Professors of Biblical archaeology standing in bread lines? Well, no—at least not yet. The downturn in the economy, however, has hit the fields of Biblical archaeology and ancient Near Eastern studies particularly hard.
Even in the best of times, it is difficult to find a permanent job in these fields. The number of new Ph.D.s entering the job market every year almost always surpasses the number of available positions in universities, museums or antiquities departments. Scholars who teach Hebrew or Biblical archaeology are in a slightly better position than those teaching Hittite, for example, because these fields are more popular and are taught in a variety of seminaries and liberal arts colleges. However, because these fields are so popular, more people earn Ph.D.s in them, meaning the competition for available jobs is still fierce.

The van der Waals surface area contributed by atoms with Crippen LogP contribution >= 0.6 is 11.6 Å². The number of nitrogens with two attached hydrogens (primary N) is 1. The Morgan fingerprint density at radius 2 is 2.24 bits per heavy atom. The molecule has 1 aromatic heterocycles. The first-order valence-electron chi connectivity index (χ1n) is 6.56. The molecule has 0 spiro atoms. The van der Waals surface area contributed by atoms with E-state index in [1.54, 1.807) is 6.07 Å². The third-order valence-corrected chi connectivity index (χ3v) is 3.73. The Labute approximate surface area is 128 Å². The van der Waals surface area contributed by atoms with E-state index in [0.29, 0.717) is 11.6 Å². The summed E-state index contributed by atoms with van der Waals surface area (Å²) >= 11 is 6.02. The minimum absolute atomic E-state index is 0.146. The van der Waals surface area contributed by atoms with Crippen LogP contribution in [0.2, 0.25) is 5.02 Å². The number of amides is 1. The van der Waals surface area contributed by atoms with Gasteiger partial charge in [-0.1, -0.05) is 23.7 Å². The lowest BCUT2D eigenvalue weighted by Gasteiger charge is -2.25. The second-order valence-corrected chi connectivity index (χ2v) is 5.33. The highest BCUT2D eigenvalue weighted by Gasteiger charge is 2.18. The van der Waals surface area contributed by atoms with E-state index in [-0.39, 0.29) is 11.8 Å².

Freshly minted Ph.D.s often hope either to land a full-time teaching job right away or, as is more common, to obtain postdoctoral fellowships that provide new scholars the opportunity to conduct research, develop their publication records and acquire valuable teaching experience. Hopefully the fellowships, publications and teaching experience make them more attractive on the job market, thereby increasing their chances of eventually landing a tenure-track job. Some do land such jobs, while others move from one temporary position to another like academic nomads. Still others decide simply to leave the field altogether.